The main course was expected: a pair of sleek silver Tesla semi-trucks that get 500 miles per charge, go from zero to 60 mph in five seconds and – if the hype is to be believed – promise to single-handedly transform the commercial trucking industry.

But dessert was a surprise: A bright red prototype of the newest Tesla Roadster, a revamped version of the company’s debut vehicle that can travel from Los Angeles to San Francisco and back on a single charge and go from zero to 60 mph in under two seconds.

If true, that would make the $200,000 sports car the fastest production car ever made.

On Thursday night, Tesla CEO Elon Musk delivered both dishes to a packed crowd at the company’s design studio in Hawthorne, California.

After weeks of disappointing headlines about allegations of racism at the company’s main factory and the nearly stalled rollout of the Tesla’s first mass market sedan, Musk was back to doing the one thing he does better than perhaps anyone else in Silicon Valley now: making big, dreamy, promotion-filled promises that have a way of bringing his dynamic vision of the future to life.

“What does it feel like to drive this truck?” Musk asked the audience, shortly after his latest creations rolled onto the stage. “It’s amazing! It’s smooth, just like driving a Tesla.”

“It’s unlike any truck that you’ve ever driven,” he added, noting that Tesla’s big rig puts the driver at the center of the vehicle like a race car, but surrounded with touchscreen displays like those found in the Model 3. “I can drive this thing and I have no idea how to drive a semi.”

Range anxiety has always been a key concern for anyone who is weighing the purchase of an electric vehicle. Musk sought to reassure potential buyers that the company’s big rigs can match – and surpass – the performance of a diesel engine, which he referred to as “economic suicide.”

Musk did not reveal the truck’s exact price, but argued that a diesel truck would be 20 cents more expensive per mile than Tesla’s electric counterpart, which will be available for purchase in 2019.

A fully loaded, Tesla truck moving 60 mph can travel 500 miles on a single battery charge, Musk said. The vast majority of truck routes are less than 250 miles, he said. The truck includes four independent motors, Musk said, and has no gears or transmission, meaning that it will require much less maintenance. He guaranteed the truck will not break down for 1 million miles.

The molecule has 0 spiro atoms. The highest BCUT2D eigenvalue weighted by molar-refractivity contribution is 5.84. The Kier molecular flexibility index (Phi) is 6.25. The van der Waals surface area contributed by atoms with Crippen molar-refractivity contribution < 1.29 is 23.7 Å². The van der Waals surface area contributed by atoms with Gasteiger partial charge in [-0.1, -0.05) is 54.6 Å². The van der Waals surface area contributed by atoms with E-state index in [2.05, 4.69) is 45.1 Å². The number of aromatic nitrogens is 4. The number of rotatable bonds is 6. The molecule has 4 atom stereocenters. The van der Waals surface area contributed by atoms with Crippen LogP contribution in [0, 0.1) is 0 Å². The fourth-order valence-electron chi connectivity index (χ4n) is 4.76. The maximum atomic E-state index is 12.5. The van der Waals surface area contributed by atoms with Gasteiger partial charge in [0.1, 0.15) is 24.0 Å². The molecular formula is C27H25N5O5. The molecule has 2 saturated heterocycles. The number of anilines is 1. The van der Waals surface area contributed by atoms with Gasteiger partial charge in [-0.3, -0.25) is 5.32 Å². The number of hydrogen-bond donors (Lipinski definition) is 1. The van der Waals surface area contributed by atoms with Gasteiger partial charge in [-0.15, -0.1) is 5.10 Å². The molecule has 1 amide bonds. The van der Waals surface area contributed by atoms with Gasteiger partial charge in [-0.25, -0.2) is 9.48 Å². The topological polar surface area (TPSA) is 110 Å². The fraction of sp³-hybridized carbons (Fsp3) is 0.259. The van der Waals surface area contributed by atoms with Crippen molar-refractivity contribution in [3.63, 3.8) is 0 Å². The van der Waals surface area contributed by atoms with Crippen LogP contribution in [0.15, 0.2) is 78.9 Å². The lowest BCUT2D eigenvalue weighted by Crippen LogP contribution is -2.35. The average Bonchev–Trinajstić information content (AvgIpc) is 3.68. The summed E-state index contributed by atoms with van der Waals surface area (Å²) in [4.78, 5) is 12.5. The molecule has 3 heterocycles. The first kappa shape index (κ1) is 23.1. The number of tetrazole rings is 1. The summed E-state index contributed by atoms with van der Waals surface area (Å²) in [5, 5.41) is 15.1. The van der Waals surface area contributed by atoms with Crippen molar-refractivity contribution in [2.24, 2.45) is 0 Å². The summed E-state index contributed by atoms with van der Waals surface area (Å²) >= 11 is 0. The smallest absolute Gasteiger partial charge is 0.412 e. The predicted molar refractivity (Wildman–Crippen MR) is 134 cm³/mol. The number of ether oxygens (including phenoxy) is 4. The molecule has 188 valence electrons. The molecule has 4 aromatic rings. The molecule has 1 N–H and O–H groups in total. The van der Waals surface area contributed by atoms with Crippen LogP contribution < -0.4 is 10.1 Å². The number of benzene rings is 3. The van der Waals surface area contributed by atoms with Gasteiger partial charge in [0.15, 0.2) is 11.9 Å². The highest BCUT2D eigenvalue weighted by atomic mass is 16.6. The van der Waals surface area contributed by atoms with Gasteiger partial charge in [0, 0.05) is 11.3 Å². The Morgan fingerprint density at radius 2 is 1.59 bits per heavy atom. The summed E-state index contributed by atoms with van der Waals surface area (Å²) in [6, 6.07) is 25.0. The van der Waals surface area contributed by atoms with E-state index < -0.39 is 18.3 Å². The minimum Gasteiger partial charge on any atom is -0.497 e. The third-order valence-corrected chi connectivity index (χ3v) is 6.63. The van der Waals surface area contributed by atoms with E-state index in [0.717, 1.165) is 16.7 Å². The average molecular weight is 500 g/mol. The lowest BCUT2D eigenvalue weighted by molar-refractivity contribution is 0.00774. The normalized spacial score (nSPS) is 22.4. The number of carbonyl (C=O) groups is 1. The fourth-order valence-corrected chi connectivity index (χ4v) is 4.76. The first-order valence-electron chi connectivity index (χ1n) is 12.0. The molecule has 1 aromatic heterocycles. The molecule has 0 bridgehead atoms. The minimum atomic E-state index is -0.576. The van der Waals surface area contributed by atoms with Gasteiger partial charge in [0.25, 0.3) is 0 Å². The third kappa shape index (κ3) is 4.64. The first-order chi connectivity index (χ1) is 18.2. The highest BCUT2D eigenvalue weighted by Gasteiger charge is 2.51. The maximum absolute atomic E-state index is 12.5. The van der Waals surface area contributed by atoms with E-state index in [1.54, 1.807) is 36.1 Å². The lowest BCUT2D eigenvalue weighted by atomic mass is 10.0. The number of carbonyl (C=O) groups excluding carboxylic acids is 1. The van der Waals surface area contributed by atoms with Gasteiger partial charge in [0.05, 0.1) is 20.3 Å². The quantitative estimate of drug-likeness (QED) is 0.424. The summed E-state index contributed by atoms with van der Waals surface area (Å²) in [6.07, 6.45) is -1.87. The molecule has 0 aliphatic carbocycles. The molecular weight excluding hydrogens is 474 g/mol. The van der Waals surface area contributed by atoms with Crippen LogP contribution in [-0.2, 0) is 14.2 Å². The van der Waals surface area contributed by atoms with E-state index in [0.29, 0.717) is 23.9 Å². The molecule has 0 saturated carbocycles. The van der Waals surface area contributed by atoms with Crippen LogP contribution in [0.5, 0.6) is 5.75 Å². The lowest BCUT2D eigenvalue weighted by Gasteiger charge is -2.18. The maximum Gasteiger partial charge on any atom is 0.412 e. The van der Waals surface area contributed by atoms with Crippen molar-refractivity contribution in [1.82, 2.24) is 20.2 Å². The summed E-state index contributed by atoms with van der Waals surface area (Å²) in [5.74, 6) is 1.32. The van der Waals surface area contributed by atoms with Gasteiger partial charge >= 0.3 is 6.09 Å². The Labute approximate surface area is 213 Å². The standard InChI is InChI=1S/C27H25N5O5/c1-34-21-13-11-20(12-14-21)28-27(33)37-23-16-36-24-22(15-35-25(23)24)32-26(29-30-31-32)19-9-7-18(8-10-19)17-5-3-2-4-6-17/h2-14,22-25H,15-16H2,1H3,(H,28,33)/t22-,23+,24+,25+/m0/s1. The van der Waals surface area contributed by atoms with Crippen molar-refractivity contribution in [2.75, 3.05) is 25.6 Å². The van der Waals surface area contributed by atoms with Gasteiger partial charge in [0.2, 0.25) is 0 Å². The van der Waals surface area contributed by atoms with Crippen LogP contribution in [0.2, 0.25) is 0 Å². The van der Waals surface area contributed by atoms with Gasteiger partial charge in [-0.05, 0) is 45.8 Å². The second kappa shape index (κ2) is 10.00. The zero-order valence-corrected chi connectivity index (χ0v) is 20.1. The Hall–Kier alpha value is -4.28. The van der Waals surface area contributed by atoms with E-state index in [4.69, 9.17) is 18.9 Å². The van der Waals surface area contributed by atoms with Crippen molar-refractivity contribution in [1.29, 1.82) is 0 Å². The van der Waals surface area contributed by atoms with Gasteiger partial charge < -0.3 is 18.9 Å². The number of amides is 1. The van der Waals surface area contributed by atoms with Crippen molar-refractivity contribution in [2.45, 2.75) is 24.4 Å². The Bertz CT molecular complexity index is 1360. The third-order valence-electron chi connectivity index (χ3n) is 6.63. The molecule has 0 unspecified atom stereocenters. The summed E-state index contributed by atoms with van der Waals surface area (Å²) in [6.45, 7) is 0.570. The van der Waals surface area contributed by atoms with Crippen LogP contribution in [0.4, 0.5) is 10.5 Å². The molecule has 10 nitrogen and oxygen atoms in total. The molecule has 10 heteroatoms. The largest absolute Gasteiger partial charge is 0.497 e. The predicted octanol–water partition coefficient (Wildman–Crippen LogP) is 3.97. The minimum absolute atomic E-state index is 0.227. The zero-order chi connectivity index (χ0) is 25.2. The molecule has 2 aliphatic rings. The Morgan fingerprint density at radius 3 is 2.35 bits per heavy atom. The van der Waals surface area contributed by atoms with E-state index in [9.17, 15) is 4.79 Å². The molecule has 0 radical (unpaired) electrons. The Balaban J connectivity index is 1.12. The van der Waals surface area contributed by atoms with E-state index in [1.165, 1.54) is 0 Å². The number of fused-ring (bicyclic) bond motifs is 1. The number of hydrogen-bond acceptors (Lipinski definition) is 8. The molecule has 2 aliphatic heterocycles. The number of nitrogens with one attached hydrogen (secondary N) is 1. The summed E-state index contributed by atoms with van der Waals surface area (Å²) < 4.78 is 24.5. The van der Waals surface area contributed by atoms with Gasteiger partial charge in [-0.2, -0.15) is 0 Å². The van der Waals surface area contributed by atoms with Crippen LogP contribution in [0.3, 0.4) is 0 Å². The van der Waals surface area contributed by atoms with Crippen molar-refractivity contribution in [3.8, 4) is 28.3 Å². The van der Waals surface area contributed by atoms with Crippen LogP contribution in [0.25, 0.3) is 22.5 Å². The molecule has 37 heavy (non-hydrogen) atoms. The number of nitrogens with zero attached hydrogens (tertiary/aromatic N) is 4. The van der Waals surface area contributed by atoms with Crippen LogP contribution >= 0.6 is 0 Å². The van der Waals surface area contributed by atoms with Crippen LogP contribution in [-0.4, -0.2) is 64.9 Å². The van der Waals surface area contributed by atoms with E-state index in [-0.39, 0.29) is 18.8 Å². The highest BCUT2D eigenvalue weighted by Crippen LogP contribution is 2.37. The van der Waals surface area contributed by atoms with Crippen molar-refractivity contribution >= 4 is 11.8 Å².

Musk said his trucks can reach 65 mph up a 5 percent grade, compared to 45 mph with a diesel engine truck.

“While you’re unloading your cargo, you can charge,” he said, arguing that drivers will need to take a break after six or seven hours of driving, giving them a chance to charge the truck. “By the time you’re done with your break, the truck will be ready to go. You will not be waiting for your truck.”

Not everyone was sold on the vision Musk laid out Thursday night.

According to USA Today, Allen Schaeffer, executive director of the Diesel Technology Forum, issued a statement arguing that “diesel is the most energy-efficient internal combustion engine. . . . Aspirations and predictions for new fuels and technologies are high, but must be evaluated in the context of reality.”

Near the end of Thursday’s event, Musk surprised the attendees by revealing the latest iteration of the Roadster, which will include a 200-kilowatt hour battery pack and travel 620 miles on a single charge, Musk said. Tesla produced the Roadster from 2008 to 2012 and the latest version will be available to consumers in 2020.

“The point of doing this is to just give a hardcore smackdown to gasoline cars,” Musk said. “Driving a gasoline sports car is going to feel like a steam engine with a side of quiche.”

Jessica Caldwell, executive director of industry analysis at Edmunds.com said that Thursday’s event reminds analysts that very few brands have the ability to emotionally connect with consumers like Tesla.

“While Tesla doesn’t necessarily need a $200,000 halo vehicle, Elon Musk has never been one to do things simply for practical reasons,” she said. “Tesla’s new roadster is only the latest salvo at what could end up being a hotly contested EV supercar battle in the coming years. The major luxury automakers are getting serious about EVs, and a lot can happen between now and 2020.”